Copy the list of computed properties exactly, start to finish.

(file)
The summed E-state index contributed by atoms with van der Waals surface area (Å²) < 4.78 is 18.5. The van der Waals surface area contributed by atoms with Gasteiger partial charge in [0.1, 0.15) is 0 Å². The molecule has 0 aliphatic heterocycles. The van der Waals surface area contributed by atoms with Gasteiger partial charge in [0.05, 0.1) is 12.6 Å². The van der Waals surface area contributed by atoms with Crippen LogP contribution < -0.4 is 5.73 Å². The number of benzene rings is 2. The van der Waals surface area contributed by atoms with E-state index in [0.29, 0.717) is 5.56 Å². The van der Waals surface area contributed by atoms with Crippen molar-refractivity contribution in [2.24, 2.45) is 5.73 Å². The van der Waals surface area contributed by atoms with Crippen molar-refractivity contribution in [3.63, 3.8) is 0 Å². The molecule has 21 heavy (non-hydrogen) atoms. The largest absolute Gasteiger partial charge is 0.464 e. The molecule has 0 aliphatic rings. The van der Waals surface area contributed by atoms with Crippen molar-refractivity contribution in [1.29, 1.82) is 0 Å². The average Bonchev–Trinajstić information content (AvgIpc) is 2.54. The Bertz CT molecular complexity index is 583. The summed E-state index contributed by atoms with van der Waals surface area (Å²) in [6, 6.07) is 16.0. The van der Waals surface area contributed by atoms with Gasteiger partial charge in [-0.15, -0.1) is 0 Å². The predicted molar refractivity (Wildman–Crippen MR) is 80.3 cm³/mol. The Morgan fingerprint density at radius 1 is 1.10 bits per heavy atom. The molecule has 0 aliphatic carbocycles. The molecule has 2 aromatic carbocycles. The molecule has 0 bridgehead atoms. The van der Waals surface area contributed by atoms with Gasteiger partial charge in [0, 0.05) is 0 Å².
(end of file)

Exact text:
The summed E-state index contributed by atoms with van der Waals surface area (Å²) < 4.78 is 18.5. The van der Waals surface area contributed by atoms with Gasteiger partial charge in [0.1, 0.15) is 0 Å². The molecule has 0 aliphatic heterocycles. The van der Waals surface area contributed by atoms with Gasteiger partial charge in [0.05, 0.1) is 12.6 Å². The van der Waals surface area contributed by atoms with Crippen LogP contribution < -0.4 is 5.73 Å². The number of benzene rings is 2. The van der Waals surface area contributed by atoms with E-state index in [0.29, 0.717) is 5.56 Å². The van der Waals surface area contributed by atoms with Crippen molar-refractivity contribution in [2.24, 2.45) is 5.73 Å². The van der Waals surface area contributed by atoms with Crippen molar-refractivity contribution in [3.63, 3.8) is 0 Å². The molecule has 21 heavy (non-hydrogen) atoms. The largest absolute Gasteiger partial charge is 0.464 e. The molecule has 0 aliphatic rings. The van der Waals surface area contributed by atoms with Crippen molar-refractivity contribution in [1.29, 1.82) is 0 Å². The average Bonchev–Trinajstić information content (AvgIpc) is 2.54. The Bertz CT molecular complexity index is 583. The summed E-state index contributed by atoms with van der Waals surface area (Å²) in [6, 6.07) is 16.0. The van der Waals surface area contributed by atoms with Gasteiger partial charge in [-0.15, -0.1) is 0 Å². The predicted molar refractivity (Wildman–Crippen MR) is 80.3 cm³/mol. The Morgan fingerprint density at radius 1 is 1.10 bits per heavy atom. The molecule has 0 aliphatic carbocycles. The molecule has 2 aromatic carbocycles. The molecule has 0 bridgehead atoms. The van der Waals surface area contributed by atoms with Gasteiger partial charge in [0, 0.05) is 0 Å².